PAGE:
You posted the coroner's statement in reply to one of my posts and your conclusion was this: so there we have the coroner stating that Phillips accepted that his opinion might have been out due to the circumstances and that he could have miscalculated. I can’t see why this point is still being argued.

                                Bear in mind your post above in italics was a response my point that Dr Phillips meant at least two hours when he said that and he took into account the 'coldness of the morning'.

                                So, in your post above in italics the crux of it is: there we have the coroner stating that Phillips accepted that his opinion might have been out .

                                My reply was: no, the coroner does not state nor imply that Dr Phillips accepted he may have been out with the earliest TOD of 4.30am, the coroner clearly states that in the event the witnesses are correct then Dr Phillips has miscalculated in the effects of those forces. Meaning: Dr Phillips took into account the effects of the cold morning but maintained Annie had been dead at least two hours, in the event Annie was murdered later than that then Dr Phillips was incorrect in his assessment.

                                To which you have replied in the quotation above: "so the coroner is clearly saying that Phillips could have been wrong (miscalculated)". I know, of course he is saying such, but this is entirely different to your initial reply which started this chain: "so there we have the coroner stating that Phillips accepted that his opinion might have been out".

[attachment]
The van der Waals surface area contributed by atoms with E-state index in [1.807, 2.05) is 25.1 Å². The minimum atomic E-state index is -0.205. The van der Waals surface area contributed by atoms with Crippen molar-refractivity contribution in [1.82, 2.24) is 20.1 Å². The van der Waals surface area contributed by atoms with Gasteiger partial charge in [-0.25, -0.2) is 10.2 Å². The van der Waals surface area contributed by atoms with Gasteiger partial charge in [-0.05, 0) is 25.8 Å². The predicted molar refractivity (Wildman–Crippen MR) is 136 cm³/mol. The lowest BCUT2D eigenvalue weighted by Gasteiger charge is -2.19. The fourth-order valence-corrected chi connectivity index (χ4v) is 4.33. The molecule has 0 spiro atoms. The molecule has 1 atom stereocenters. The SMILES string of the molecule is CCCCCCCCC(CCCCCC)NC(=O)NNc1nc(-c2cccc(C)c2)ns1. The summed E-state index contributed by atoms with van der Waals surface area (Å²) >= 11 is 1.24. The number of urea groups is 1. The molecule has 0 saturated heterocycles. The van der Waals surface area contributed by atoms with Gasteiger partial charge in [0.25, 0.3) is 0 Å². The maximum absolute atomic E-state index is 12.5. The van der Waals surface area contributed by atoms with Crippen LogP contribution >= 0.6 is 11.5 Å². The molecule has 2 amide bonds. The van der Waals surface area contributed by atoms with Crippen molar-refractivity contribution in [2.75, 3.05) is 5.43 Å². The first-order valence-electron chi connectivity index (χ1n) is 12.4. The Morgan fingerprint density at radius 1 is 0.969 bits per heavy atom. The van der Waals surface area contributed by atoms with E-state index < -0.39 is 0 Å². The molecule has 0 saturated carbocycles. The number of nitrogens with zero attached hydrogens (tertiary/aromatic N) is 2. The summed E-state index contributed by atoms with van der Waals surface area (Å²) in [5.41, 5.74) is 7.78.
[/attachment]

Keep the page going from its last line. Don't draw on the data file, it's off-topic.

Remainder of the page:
I tell you what, I’m really starting to think that it’s you that is perpetuating a wind-up by this continued over complication.

                                [Coroner] How long had the deceased been dead when you saw her? - I should say at least two hours, and probably more; (and there is Phillips opinion; that it was likeliest that she was killed at 2.30 or before) but it is right to say that it was a fairly cold morning, (and there is the BUT…..but there is a possibility that the conditions might have made a difference that I hadn’t accounted for) and that the body would be more apt to cool rapidly from its having lost the greater portion of its blood (I had used temperature to arrive at my TOD BUT the body could have cooled more rapidly than I’d accounted for which could result in a variation from my original estimation)
                                You don’t employ a caveat if if there’s no need. It’s as clear as could be and the coroner saw this too.


                                Regards

                                Sir Herlock Sholmes

                                “It is useless to attempt to reason a man out of a thing he was never reasoned into.”